TG- Being intolerant of mistakes is what makes people afraid to come forward with mistakes. When you make an honest mistake, there is no public humiliation needed. The guilt people bare when they make an honest mistake is usually enough. I understand the situation with the 14 year old girl is different in the fact she could not even correctly identify the animal she was after but I believe the situations are somewhat similar. Both parties shot an animal that wasn't legal to shoot and they both self reported. Both situations should be used as a learning experience instead of questioning someone's intelligence. I know grown men that have made worse decisions than that young woman did.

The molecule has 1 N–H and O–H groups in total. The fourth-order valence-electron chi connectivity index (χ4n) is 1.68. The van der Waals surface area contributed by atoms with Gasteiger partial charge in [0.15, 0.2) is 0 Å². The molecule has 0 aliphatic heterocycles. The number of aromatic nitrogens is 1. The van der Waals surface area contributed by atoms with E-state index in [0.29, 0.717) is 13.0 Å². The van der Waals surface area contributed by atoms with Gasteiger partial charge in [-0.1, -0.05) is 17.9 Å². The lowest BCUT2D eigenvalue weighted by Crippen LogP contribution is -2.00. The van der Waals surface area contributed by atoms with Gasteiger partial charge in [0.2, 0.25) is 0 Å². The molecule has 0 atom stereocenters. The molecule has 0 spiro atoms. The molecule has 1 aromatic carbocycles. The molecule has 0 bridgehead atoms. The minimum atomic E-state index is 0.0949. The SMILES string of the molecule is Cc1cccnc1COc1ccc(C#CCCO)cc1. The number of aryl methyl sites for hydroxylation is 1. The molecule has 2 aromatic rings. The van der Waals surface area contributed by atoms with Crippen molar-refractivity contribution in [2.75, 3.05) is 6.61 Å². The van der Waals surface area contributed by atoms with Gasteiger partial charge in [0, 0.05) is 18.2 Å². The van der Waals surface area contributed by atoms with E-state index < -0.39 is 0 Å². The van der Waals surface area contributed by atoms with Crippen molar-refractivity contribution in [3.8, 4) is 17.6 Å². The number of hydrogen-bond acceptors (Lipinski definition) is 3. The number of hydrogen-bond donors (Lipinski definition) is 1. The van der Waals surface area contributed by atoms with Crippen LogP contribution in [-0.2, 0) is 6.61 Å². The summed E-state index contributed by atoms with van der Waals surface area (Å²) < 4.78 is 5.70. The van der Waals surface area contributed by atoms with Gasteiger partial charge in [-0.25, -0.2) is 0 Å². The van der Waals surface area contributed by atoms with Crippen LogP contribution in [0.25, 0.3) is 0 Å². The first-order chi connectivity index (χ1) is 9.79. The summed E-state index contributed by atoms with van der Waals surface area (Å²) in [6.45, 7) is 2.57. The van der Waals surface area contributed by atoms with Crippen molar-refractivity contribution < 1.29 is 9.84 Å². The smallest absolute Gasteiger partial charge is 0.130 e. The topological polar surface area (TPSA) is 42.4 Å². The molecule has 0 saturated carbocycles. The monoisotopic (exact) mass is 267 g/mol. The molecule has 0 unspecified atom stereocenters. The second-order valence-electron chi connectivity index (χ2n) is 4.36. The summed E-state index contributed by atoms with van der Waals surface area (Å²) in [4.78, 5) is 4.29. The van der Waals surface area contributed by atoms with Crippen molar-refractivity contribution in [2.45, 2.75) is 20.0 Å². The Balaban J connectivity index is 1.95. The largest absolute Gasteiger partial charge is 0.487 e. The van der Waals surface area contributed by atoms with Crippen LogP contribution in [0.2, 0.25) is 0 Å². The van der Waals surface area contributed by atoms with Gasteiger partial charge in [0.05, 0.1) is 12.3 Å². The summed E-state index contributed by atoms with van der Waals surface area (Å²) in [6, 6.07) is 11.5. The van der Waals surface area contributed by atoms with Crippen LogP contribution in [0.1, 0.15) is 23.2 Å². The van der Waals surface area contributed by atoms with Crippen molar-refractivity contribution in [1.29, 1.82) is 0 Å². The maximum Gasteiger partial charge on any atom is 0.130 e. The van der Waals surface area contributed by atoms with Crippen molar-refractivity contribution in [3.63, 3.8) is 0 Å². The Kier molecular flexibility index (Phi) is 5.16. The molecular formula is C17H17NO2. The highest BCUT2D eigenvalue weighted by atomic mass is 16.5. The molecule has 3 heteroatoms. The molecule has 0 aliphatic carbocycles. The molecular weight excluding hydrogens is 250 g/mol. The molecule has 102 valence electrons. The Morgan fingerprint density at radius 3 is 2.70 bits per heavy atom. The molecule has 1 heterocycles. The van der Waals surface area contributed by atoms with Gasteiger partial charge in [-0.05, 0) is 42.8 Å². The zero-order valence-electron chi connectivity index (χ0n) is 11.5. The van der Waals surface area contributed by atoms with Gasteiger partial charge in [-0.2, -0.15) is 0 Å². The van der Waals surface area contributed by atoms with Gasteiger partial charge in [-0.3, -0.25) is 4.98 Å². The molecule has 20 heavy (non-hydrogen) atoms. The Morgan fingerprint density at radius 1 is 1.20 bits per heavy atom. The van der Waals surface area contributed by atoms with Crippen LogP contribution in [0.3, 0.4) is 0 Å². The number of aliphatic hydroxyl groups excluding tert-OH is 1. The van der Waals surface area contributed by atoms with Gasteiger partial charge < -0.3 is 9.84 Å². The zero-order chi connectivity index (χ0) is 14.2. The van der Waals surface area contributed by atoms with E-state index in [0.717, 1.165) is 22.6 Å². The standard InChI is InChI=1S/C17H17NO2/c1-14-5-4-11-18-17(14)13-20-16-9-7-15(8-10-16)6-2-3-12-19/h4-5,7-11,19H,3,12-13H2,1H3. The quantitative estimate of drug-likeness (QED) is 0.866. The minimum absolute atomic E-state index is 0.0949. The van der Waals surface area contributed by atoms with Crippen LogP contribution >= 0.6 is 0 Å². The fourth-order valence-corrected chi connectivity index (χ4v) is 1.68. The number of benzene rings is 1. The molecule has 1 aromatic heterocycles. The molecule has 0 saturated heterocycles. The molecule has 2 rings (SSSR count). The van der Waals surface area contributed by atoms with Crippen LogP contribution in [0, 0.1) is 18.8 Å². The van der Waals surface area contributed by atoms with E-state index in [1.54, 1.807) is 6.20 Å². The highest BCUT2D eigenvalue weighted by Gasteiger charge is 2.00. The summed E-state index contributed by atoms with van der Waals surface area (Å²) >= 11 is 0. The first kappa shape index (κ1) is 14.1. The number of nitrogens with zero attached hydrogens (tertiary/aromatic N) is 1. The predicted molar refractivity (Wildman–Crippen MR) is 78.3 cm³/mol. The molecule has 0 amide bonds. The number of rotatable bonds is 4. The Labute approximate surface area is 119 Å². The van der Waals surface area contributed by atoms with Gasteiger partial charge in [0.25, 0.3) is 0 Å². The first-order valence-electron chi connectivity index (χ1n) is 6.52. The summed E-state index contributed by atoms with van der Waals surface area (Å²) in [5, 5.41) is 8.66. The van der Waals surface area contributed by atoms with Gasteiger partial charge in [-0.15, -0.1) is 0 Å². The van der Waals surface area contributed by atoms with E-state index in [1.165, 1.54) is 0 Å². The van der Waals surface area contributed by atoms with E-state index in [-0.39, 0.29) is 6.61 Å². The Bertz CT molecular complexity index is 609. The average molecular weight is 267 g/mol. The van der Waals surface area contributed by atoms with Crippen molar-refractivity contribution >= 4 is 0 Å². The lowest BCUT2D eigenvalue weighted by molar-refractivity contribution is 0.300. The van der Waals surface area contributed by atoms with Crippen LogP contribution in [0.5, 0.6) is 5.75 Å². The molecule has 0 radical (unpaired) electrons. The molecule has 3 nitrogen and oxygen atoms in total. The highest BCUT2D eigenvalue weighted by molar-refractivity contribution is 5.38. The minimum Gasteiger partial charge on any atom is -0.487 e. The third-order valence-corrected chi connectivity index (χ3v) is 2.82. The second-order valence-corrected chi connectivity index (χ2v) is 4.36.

4. #29

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    Quote Originally Posted by Fire_9 View Post
    TG- Being intolerant of mistakes is what makes people afraid to come forward with mistakes. When you make an honest mistake, there is no public humiliation needed. The guilt people bare when they make an honest mistake is usually enough. I understand the situation with the 14 year old girl is different in the fact she could not even correctly identify the animal she was after but I believe the situations are somewhat similar. Both parties shot an animal that wasn't legal to shoot and they both self reported. Both situations should be used as a learning experience instead of questioning someone's intelligence. I know grown men that have made worse decisions than that young woman did.